Product Stewardship – An Insider’s Guide
We look at priority products and ask – is Product Stewardship progressing in Australia?
1. WINNER – Packaging
Packaging stewardship has recently taken a major leap forward via the announcement of 10 cents container deposit schemes in both NSW and Queensland. With South Australia having a scheme since the 1970s, once both the NSW and Queensland schemes come online, container deposits will cover close to three quarters of the Australian population.
2. WINNER – Paint
Product Stewardship usually means the government enforcing recycling levies on products. However, the paint industry has stepped up to create Paintback.
Paintback is a cost-effective way for residents and trade painters to remove waste paint and packaging. It is funded through a 15 cents (plus GST) per litre levy on eligible products (authorised by the ACCC), between 1 litre and 20 litres inclusive.
The monies collected go to Paintback Ltd, which is an independent, not-for-profit organisation. These funds will be used to establish and operate the collection program and research new ways to repurpose unwanted paint materials.
Paintback will establish collection points Australia-wide, starting in major population areas and aiming to have 70 permanent sites over the next three years.
3. CONSOLATION PRIZE – Used Machine Oil
Oil Stewardship remains one of the big successes of the Australian recycling, with national oil recovery sitting currently at close to 50% (the Commonwealth reports that approximately 631 megalitres of machine oils are sold every year, of which around 315 megalitres are recovered).
Oil recovery happens in both fuel manufacture, as well as recovery to being usable oil again via vacuum distillation. The latter process means oil is one of the few products which undergoes cradle to cradle recovery – that is – no product loss in recycling. Oil recyclers have asked that the levy be lifted to 12 cent per litre, which would add less than $1 per annum to the cost of an average vehicle service. Surely we can afford that?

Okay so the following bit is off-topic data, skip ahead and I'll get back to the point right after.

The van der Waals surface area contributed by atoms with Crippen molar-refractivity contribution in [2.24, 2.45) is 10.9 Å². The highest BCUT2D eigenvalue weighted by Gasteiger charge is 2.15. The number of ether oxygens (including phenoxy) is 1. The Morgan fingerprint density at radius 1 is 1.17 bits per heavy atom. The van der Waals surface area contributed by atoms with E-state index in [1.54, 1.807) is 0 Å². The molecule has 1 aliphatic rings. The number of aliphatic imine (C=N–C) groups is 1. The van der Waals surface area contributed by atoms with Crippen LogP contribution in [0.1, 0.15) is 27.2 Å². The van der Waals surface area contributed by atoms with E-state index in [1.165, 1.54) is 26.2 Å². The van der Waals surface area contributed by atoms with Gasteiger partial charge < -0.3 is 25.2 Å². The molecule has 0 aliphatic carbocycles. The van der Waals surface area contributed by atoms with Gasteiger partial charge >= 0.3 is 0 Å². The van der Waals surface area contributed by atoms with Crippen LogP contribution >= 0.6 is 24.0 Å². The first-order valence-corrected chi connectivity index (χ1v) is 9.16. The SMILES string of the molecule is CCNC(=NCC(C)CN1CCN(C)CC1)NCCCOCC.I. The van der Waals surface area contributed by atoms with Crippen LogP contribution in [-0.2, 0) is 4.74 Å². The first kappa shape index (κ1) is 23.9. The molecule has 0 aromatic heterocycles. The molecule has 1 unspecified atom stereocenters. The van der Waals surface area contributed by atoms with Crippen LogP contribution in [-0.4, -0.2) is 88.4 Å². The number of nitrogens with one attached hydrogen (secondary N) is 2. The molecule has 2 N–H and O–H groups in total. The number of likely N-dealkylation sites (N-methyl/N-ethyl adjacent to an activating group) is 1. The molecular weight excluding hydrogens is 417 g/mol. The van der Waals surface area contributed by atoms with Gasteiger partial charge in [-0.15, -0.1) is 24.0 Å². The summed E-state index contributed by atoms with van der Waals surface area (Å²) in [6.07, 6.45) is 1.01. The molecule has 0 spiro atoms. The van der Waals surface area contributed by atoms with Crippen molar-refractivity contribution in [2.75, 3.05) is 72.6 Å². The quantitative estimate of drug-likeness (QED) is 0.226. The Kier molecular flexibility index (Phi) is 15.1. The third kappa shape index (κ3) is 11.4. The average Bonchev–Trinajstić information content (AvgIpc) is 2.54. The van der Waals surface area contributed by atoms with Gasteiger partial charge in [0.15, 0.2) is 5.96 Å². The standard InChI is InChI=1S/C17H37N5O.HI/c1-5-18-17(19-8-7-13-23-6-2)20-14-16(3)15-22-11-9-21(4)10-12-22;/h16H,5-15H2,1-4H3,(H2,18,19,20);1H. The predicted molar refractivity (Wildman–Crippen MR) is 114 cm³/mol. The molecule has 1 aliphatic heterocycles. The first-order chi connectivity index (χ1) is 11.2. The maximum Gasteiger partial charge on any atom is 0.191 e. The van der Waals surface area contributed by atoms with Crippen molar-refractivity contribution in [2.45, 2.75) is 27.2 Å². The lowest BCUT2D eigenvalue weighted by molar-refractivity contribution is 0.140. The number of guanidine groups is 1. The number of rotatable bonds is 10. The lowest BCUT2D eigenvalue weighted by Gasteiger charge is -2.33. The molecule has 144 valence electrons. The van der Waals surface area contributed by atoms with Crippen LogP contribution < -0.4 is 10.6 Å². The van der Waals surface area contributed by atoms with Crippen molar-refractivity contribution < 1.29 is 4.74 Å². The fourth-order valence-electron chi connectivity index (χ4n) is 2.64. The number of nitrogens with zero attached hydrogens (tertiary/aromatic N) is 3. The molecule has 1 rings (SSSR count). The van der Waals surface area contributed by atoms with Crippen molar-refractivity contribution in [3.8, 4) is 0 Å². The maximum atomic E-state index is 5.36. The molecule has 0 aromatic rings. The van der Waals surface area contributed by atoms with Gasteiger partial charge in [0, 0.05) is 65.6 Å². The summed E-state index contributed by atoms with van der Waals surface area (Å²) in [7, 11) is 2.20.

4. CONSOLATION PRIZE – E-waste
E-waste remains a challenge, but some progress has been made. The world’s fastest-growing ‘waste’ stream, e-waste is currently included under the Product Stewardship Act 2011 as a co-regulatory arrangement.
This means that Government and industry work together to capture and recovery this stream. The arrangement has has mixed success, with some industry collection bodies withdrawing, citing poor margins. However, giant tech players like Apple continue to advance their recycling programs.
5. SHOWING REAL PROGRESS – Tyres
The management of end-of-life tyres remains a challenge with legacy stockpiles still causing some concern, especially in rural and regional areas. However, the establishment of Tyre Stewardship Australia (TSA) is now starting to pay dividends with more than 1,200 organisations accredited under the national scheme. Fully funded by the tyre industry, TSA undertakes audit and compliance activities, delivers an industry development program across the tyre recycling sector and has invested more than $1.5 million in research and development to open up new markets for recycled tyre products.
There may still be a way to go with tyres but TSA is making genuine headway in this challenging market.
THE VERDICT – Product Stewardship has seen very significant progress in the last 12 months, considering Paintback and two new container deposits schemes. But with other products such as white goods, gas canisters and batteries in need of stewardship, more work needs to be done.